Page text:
The Mississippi Court of Appeals has recently recognized the validity and enforceability of a definitive responsibility requirement set forth in a solicitation for the construction of a prison. [click here for a copy of decision] The solicitation required that prospective bidders "[p]rovide [a] list of prior construction experience with references on successful correctional facilities projects within the last [five] years having a minimum construction contract amount of eight[-]million dollars…each for no less than two…separate projects…Failure to do so may be cause for rejection." Desoto County Board of Supervisors rejected the apparent low bidder and second low bidder who did not satisfy the solicitation’s requirement and awarded it to the third low bidder for a price premium of $283,100.00. The disappointed bidders challenged the decision to award the contract to the third low bidder but the Court affirmed the decision finding the definitive responsibility requirement to be reasonable and enforceable.

There are two lessons to be learned from this. The first lesson is to protest such a definitive responsibility requirement as unduly restrictive of competition and try to convince the procuring agency to eliminate or "loosen" the standard. The second lesson is to make sure you can satisfy the criteria set forth in the solicitation or face the prospect of having your bid rejected as non-responsive.

It can be unclear when a contractor bidding on a public construction project actually has a binding contract with a public entity. This question appears to have been addressed by the Mississippi district court in Northeast Mississippi Community College District v. Vanderheyden Construction Company. In that case, the community college had issued an advertisement for bids from qualified contractors for the construction of a new science and math building. The advertisement reserved the right to reject any and all bids. After bids were opened, Vanderheyden was declared the low bid. The Board of Trustees ("the Board") voted to award the contract to Vanderheyden but after the board meeting the second low bidder challenged the award alleging a number of deficiencies in Vanderheyden’s bid. Rather than risk a lawsuit by the second low bidder, the Board decided to rescind the award and readvertise. At the second bid opening the protester on the original procurement was the low bidder and Vanderheyden was the second low bidder.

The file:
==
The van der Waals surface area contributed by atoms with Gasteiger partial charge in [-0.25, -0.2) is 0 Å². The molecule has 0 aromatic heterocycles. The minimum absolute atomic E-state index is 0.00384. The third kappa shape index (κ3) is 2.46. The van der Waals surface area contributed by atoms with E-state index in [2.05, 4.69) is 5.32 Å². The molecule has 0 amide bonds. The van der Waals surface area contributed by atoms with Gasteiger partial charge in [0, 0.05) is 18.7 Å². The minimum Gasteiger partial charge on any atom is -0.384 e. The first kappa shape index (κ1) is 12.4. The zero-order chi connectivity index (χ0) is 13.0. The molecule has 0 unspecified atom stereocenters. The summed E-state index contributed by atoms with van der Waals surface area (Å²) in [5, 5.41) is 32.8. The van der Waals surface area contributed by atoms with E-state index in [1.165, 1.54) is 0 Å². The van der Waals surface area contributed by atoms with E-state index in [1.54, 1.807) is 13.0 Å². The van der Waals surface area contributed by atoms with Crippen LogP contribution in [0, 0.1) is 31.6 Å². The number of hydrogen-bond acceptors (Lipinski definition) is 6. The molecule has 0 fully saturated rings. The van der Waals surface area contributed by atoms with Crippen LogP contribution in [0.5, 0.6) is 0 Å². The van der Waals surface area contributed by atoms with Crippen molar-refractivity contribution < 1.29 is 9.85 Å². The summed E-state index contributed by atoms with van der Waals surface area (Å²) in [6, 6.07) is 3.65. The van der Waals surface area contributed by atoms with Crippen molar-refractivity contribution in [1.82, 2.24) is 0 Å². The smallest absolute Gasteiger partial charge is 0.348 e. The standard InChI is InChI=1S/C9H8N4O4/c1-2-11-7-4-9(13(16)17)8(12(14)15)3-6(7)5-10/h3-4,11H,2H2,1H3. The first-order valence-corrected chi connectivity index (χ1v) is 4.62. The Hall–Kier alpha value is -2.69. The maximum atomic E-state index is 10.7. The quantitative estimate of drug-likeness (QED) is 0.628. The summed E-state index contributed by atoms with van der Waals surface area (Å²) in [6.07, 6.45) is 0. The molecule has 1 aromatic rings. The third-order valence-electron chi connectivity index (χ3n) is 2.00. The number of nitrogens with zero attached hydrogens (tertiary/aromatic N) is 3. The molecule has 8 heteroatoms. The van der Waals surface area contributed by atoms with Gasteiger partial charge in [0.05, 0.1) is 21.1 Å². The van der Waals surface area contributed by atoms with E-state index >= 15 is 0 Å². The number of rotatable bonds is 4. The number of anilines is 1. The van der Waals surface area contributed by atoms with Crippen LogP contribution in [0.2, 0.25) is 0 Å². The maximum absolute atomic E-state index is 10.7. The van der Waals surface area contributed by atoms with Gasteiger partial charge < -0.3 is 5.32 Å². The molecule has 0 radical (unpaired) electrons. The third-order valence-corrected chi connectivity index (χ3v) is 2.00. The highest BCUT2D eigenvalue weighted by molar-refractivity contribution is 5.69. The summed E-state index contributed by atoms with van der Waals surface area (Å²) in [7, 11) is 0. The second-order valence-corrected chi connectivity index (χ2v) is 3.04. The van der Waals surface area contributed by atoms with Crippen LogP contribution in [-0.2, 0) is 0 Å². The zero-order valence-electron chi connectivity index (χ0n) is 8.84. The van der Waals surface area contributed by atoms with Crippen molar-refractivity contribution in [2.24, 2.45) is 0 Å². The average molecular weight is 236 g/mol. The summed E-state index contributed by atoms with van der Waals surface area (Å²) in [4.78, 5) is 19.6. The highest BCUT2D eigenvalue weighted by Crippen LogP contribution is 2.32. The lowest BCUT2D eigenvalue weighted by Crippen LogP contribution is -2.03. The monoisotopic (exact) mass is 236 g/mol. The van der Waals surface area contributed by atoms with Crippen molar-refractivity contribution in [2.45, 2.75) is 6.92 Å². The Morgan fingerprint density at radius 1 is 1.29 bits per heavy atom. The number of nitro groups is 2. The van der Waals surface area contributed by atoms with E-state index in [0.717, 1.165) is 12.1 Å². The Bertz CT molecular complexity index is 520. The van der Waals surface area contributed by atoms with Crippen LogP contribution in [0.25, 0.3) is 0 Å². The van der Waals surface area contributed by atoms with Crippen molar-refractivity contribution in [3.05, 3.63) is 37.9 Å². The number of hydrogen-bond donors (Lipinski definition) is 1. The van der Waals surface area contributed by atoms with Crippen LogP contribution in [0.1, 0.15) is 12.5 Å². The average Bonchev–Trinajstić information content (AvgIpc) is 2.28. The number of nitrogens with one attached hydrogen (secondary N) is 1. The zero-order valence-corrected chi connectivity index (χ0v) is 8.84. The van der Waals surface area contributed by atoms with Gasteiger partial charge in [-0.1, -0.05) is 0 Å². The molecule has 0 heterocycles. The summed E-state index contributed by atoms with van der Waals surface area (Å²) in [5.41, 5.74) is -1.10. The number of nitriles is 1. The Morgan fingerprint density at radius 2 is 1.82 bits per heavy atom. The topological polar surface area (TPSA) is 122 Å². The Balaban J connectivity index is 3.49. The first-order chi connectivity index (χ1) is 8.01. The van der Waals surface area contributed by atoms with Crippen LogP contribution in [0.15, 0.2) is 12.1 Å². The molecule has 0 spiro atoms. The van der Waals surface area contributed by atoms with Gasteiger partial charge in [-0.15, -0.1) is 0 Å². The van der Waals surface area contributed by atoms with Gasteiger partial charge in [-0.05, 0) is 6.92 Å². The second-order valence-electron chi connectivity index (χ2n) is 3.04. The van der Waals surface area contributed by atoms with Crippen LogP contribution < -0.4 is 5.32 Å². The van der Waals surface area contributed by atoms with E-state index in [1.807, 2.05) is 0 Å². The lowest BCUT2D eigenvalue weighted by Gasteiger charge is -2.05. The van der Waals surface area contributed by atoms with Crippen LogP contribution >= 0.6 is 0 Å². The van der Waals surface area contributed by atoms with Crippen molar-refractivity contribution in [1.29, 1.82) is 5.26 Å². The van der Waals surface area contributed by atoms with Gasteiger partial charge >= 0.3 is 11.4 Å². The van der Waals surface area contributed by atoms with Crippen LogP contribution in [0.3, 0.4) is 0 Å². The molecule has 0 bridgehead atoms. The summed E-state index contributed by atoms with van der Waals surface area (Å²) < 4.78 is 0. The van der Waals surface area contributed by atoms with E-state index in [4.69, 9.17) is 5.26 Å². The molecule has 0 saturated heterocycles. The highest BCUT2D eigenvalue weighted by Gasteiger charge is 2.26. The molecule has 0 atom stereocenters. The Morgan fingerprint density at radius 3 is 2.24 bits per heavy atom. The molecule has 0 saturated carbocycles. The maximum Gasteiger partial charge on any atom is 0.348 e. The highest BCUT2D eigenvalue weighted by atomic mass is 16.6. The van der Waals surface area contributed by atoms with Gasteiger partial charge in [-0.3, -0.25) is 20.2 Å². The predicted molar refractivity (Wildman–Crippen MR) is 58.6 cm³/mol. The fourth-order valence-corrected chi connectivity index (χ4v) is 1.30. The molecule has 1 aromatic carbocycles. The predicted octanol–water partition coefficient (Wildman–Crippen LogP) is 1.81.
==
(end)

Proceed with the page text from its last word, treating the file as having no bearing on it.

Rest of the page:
The issue presented to the district court was whether the Board could properly rescind its prior award to Vanderheyden and readvertise the project. The district court concluded that "a public entity cannot reject all bids and readvertise the project after it has already accepted the lowest responsible bidder." In analyzing the actions of the Board, the district court when on to state:

[T]he court is of the opinion that once the board chose to accept Vanderheyden’s bid, the reserved right to reject any and all bids had not been exercised and it was no longer operative. To hold otherwise would be contrary to well-established principles of contract law and would permit the possibility of favoritism in public bidding, the very evil which the bidding process statutes were enacted to prevent.

Therefore, once a public entity has officially accepted a bid, there is a binding contract between the parties unless the public entity has expressly conditioned the award upon certain requirements.

The U.S. Government Accountability Office ("GAO") has recently issued a report setting forth statistics for bid protests for the fiscal years 2007 through 2011. See GAO Report here. The report also contains a synopsis of a number of recent notable GAO decisions on various issues including Historically Underutilized Business Zones ("HUBZones") and Service-Disabled Veteran Owned Small Business Concerns ("SDVOSBC").

Both Christopher Solop and Lynn Patton Thompson file pre- and post-award bid protests and practice before the GAO and the United States Court of Federal Claims.